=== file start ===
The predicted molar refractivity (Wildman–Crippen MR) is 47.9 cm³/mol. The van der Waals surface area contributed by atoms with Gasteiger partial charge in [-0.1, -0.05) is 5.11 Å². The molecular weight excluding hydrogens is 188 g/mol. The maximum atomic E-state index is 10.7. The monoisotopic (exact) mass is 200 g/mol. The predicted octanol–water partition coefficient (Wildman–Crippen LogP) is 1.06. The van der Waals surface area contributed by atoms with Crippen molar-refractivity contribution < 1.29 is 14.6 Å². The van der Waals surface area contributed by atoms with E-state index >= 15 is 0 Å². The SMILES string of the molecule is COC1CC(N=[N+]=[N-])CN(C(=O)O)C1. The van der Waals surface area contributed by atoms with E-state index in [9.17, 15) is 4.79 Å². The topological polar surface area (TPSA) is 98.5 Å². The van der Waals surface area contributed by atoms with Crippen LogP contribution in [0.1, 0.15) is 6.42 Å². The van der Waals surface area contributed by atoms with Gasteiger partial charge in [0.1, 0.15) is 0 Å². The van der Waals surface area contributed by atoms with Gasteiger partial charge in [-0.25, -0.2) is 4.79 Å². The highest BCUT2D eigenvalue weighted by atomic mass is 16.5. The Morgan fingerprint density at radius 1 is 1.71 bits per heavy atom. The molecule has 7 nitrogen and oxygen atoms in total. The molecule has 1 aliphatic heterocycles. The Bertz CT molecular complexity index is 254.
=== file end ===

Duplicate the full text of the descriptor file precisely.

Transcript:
The predicted molar refractivity (Wildman–Crippen MR) is 47.9 cm³/mol. The van der Waals surface area contributed by atoms with Gasteiger partial charge in [-0.1, -0.05) is 5.11 Å². The molecular weight excluding hydrogens is 188 g/mol. The maximum atomic E-state index is 10.7. The monoisotopic (exact) mass is 200 g/mol. The predicted octanol–water partition coefficient (Wildman–Crippen LogP) is 1.06. The van der Waals surface area contributed by atoms with Crippen molar-refractivity contribution < 1.29 is 14.6 Å². The van der Waals surface area contributed by atoms with E-state index >= 15 is 0 Å². The SMILES string of the molecule is COC1CC(N=[N+]=[N-])CN(C(=O)O)C1. The van der Waals surface area contributed by atoms with E-state index in [9.17, 15) is 4.79 Å². The topological polar surface area (TPSA) is 98.5 Å². The van der Waals surface area contributed by atoms with Crippen LogP contribution in [0.1, 0.15) is 6.42 Å². The van der Waals surface area contributed by atoms with Gasteiger partial charge in [0.1, 0.15) is 0 Å². The van der Waals surface area contributed by atoms with Gasteiger partial charge in [-0.25, -0.2) is 4.79 Å². The highest BCUT2D eigenvalue weighted by atomic mass is 16.5. The Morgan fingerprint density at radius 1 is 1.71 bits per heavy atom. The molecule has 7 nitrogen and oxygen atoms in total. The molecule has 1 aliphatic heterocycles. The Bertz CT molecular complexity index is 254.